Dessert sneaked up to my table, a sultry woman in harem pants, disguised as a cardamom chocolate cake with surprisingly non-pungent goat-milk gelato as her veil, looking me directly in the eyes and asking me, Do you want to split a tart? I hoped she was talking about the lemon cake served with lemon-basil sorbet in her other hand.

I am a strong believer in sharing plates. If I weren't, I feel that there was a fat man in a dark, shadowy corner of this room who would pop out and hold a scimitar against my throat and threaten to split me in two if I didn't.

We paid. I dashed downstairs to the bathroom before our short walk to the theater. When I came out, I thought I retraced my same steps, but the basement has several choices to make -- it's like the Grand Bazaar in Istanbul. When I emerged upstairs, I was in a totally different, very busy, crowded restaurant!  I saw hams hanging from the ceiling and smelled roasting coffee. Had the world changed? I had eaten food from cultures that freely trade spices, women, goats, and phone numbers, so I figured I might now be in Jordan or Philadelphia. I suddenly regretted whispering to my dinner companion earlier, I would give my left nut for more hummus. This might be the testicle market.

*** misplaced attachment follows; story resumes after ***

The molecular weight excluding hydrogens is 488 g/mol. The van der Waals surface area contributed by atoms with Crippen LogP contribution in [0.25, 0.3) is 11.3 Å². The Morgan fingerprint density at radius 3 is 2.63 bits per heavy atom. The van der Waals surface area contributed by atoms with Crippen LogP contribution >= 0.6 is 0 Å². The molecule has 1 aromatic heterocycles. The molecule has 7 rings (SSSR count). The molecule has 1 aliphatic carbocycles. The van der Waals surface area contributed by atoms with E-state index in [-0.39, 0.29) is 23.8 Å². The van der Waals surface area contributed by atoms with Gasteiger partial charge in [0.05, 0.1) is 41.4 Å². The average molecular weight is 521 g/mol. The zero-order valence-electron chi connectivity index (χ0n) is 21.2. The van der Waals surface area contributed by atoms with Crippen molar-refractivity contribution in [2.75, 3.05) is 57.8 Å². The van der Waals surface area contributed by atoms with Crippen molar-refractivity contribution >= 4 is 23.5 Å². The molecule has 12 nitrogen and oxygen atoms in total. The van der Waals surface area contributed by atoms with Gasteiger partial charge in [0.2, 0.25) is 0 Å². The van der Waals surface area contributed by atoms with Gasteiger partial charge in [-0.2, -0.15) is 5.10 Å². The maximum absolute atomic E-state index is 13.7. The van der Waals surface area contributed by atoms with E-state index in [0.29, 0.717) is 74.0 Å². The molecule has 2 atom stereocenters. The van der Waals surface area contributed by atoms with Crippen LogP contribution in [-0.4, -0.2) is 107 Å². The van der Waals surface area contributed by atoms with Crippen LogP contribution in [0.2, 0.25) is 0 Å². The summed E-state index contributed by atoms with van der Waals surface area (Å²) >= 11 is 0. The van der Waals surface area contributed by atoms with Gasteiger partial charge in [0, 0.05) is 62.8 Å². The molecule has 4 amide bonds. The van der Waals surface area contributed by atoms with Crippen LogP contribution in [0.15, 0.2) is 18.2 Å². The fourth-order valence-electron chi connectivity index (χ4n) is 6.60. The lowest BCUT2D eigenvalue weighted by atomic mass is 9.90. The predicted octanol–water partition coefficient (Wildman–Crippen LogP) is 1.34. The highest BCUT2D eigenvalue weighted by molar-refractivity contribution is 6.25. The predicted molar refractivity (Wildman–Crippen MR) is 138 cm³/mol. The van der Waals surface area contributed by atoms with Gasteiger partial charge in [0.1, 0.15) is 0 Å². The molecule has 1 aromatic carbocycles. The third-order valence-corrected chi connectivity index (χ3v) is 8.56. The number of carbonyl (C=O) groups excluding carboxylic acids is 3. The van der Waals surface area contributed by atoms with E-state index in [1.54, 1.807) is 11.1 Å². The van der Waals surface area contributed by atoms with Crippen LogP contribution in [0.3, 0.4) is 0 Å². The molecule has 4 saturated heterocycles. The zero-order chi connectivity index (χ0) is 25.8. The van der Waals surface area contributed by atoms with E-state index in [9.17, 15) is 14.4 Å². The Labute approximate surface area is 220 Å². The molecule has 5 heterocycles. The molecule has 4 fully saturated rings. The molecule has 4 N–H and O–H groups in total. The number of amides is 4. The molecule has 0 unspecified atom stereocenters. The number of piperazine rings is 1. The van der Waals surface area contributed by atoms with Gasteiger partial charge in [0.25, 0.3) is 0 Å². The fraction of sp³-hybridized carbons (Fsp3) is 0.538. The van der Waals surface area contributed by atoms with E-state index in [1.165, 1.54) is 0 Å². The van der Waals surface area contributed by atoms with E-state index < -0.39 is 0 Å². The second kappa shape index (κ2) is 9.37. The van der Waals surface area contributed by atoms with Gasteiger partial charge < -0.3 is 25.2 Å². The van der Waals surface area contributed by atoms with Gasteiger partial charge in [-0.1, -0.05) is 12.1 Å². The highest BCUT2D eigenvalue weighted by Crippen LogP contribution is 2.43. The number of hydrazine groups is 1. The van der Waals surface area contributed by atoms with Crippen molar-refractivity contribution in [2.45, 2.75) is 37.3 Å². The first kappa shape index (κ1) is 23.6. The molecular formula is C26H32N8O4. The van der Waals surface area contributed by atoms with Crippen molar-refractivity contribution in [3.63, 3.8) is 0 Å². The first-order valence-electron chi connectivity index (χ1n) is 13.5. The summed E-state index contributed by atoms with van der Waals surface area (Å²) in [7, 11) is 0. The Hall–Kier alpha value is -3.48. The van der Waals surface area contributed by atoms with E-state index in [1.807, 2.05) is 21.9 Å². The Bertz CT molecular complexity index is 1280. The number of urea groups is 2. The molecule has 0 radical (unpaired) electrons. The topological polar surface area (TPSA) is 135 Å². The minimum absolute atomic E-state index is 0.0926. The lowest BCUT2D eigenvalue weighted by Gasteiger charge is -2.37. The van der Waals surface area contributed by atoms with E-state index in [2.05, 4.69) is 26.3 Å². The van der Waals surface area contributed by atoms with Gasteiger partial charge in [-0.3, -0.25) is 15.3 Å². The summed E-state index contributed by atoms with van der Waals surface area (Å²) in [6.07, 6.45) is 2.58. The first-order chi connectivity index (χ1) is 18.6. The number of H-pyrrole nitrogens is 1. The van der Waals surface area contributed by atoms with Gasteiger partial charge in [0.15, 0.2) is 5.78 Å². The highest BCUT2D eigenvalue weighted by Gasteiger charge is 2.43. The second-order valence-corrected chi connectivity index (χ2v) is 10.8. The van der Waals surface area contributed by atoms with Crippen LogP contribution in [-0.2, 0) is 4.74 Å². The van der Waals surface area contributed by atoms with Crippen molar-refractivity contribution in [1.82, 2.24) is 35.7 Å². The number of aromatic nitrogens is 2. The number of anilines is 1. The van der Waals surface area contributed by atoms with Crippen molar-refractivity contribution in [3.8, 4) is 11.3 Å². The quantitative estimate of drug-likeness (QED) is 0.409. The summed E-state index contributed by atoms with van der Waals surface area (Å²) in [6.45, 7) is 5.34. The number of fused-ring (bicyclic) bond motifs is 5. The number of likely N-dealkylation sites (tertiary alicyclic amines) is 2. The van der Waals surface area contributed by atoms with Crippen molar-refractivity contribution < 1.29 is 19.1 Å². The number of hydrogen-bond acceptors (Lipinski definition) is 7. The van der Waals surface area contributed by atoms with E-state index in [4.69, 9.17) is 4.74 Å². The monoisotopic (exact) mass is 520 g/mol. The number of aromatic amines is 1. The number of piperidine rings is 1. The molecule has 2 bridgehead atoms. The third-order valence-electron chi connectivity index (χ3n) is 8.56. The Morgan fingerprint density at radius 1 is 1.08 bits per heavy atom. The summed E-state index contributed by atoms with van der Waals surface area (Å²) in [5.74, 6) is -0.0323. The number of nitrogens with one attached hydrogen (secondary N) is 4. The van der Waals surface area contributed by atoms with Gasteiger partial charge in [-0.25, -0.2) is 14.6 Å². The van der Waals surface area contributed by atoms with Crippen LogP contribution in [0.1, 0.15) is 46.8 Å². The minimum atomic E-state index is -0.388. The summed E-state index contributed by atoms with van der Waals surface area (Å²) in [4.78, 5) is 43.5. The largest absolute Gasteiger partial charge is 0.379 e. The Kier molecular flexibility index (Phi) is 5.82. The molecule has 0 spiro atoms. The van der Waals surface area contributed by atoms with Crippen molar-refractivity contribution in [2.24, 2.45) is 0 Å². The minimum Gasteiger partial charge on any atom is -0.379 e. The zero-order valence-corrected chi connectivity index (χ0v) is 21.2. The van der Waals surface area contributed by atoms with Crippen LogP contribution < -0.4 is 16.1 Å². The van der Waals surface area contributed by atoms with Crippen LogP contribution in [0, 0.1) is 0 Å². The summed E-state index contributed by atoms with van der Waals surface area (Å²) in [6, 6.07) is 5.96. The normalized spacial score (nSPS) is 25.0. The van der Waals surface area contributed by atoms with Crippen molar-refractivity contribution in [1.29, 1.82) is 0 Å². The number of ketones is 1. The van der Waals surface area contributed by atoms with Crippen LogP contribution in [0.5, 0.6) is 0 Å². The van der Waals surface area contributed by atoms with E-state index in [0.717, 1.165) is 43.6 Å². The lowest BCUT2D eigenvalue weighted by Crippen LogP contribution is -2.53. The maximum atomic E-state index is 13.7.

A kindly old spinster woman approached me. My eyes adjusted to the light and I could see that she was in fact a young, unmarried New Yorker working as a hostess. She explained that I was in a different Boulud. Apparently Daniel owns the whole block, and has about a dozen different bars, eateries, and shops all under one giant Bedouin tent. I'm sure there's an ice rink, but I had a show to see. Book of Mormon.

It's a funny show, riotously funny. I looked around at the Midwestern businessmen and grandmothers who probably had no idea what the show they just had to see because everyone went on and on about it was actually about. I wondered what was going through their minds as Jesus tap-danced with the Devil on the Broadway stage.

I wondered if I could stomach the play because my stomach was so full of passion and flavor that was still coursing through my body as I sat in my theater seat.

Just as Chef Aaron did when he released the hand of the spicy Moroccan slut and returned home, I too would be smiling inside for a very long time.